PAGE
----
Greg Coolidge: University of Calif., Riverside, gcoolidg@xxxxxxxxxxxxxx

Oh yes, I also have a response to an earlier question regarding the
originality of my claim that post-structuralism is a deeply flawed and
paradoxical humanism. There is no doubt that many writers have discussed
the liberal and humanist values (autonomy, individuality, self-determination,
equality) embedded in the political pursuits of Foucault and other post-
structuralists. What I was trying to impress upon fellow post-structuralists
is that the critique is usually offered by non-posties, who charge us with
not having any values on which to rest our political projects. We are accused
of rejecting all of those values which seem to make a life of freedom and
autonomy possible. My point is that post-structuralists do not reject these
values at all. If you look closely at the political projects of Foucault,
post-structuralist feminists and others, you will find that the values of
autonomy,self-determination, individuality, equality and freedom are deeply
embedded in their projects. These are the values that give their projects
life and irection. They are what are fought for, what have been lost, that
which re to be cherished and protected. There would be no Foucaultian political project, which there clearly is, if such values were not deeply held by
Foucualt nd other politically active post-structurlats. It is the height of
intellectual dishonesty to hold on to such values, anbd then to claim, in order to remain adically ant-essential in theory, that such values are deeply held,
yet historically contingent, as if the holder of such values would be quite
willing to give them up next year. This is simply not the case. Foucault and
others would be unwilling to imagine a world where human dignity, freedom,
and individuality were impossible, or at least where they were not fought for
constantly. You see, Foucault, post-structurlaist feminists and others
are really humanists, deeply problematic humanists to be sure, but humanists
all the same, who hold out the hope that human beings can be, at least in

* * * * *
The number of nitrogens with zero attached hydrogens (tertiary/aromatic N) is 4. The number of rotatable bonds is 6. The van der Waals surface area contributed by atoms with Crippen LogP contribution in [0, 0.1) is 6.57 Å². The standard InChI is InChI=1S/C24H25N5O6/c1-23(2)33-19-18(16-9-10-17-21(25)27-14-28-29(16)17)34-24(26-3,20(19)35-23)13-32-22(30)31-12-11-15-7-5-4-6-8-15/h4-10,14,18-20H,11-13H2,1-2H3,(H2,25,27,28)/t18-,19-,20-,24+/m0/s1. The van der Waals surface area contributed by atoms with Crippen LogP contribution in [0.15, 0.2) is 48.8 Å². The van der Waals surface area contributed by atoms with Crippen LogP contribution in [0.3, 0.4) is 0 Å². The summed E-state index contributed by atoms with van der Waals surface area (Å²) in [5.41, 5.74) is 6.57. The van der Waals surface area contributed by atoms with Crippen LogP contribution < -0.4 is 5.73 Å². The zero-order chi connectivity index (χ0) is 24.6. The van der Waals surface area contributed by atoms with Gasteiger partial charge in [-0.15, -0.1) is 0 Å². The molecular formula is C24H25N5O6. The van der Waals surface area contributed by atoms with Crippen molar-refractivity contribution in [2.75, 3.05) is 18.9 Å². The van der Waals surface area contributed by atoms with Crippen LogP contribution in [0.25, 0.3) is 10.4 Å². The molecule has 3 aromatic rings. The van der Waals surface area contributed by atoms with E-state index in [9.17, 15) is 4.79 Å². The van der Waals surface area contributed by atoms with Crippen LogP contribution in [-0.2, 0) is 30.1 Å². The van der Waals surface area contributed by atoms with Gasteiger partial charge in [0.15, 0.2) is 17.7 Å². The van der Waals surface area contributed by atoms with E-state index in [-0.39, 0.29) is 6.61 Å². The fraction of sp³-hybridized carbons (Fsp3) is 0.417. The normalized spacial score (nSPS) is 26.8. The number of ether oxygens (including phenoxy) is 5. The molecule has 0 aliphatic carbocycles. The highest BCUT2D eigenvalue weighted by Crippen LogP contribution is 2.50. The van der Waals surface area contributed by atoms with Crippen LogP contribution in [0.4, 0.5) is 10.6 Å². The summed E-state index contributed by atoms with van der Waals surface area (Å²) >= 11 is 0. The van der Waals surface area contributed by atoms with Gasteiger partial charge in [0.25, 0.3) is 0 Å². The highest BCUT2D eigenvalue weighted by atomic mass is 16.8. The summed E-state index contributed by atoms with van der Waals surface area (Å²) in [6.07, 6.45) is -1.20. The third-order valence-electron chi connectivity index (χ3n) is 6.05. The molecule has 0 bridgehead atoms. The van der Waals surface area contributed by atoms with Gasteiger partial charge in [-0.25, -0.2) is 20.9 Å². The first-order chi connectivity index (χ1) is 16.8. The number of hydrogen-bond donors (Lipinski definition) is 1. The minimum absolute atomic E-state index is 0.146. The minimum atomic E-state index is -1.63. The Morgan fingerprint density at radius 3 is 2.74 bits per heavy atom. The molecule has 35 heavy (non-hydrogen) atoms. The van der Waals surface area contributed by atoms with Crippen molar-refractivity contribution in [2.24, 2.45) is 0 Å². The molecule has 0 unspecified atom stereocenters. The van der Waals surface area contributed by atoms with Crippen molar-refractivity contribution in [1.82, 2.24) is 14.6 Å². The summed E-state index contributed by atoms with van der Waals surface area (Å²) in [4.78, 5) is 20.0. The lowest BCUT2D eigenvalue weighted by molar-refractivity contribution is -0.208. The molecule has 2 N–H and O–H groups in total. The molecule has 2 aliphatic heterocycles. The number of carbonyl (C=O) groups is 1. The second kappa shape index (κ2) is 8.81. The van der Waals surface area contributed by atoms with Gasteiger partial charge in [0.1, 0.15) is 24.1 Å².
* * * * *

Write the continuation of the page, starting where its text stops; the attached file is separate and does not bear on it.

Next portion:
some small degree, the authors of their own lives and subjectivities. Isn't
this dream of human autonomy, of being more than the product of internal
and external determinations, the core hope of what might be called humanism
in a general sense? (although individual humanists are quite diverse as to
what constitutes the essence of humanity, what threatens this humanity,
and what can be done about it). My claim is that Foucualt and other post-
structuralits are h7humanists of a sort, no matter how vehemently they deny
such a charge. You only need look at their political projects with care,
in order to locate the humanist core of their polical aspirations. They offer
humananisms devoid of humanity, where the subject theorized to populate the
social body is incapable of becoming the autonomous, self-determing being that the humanist inspired political project so obviously seeks. We posties are
truly deeply flawed and paradoxical humanists. I'm not claiming originality
here. I am only suggesting that we post-structuralists quit fooling
ourselves into believing that we are radically ant-liberal and anti-
humanist. We are no such thing. We reject much of liberalism, and much of
the various humanisms that can be found, but we share many of the core values
belonging to both. We need to carefully take stock of our political values,
those we would be unwilling to give up, to embrace them, rather than contin-
uing to parrot the stale rhetoric of anti-humanism. We are not fooling


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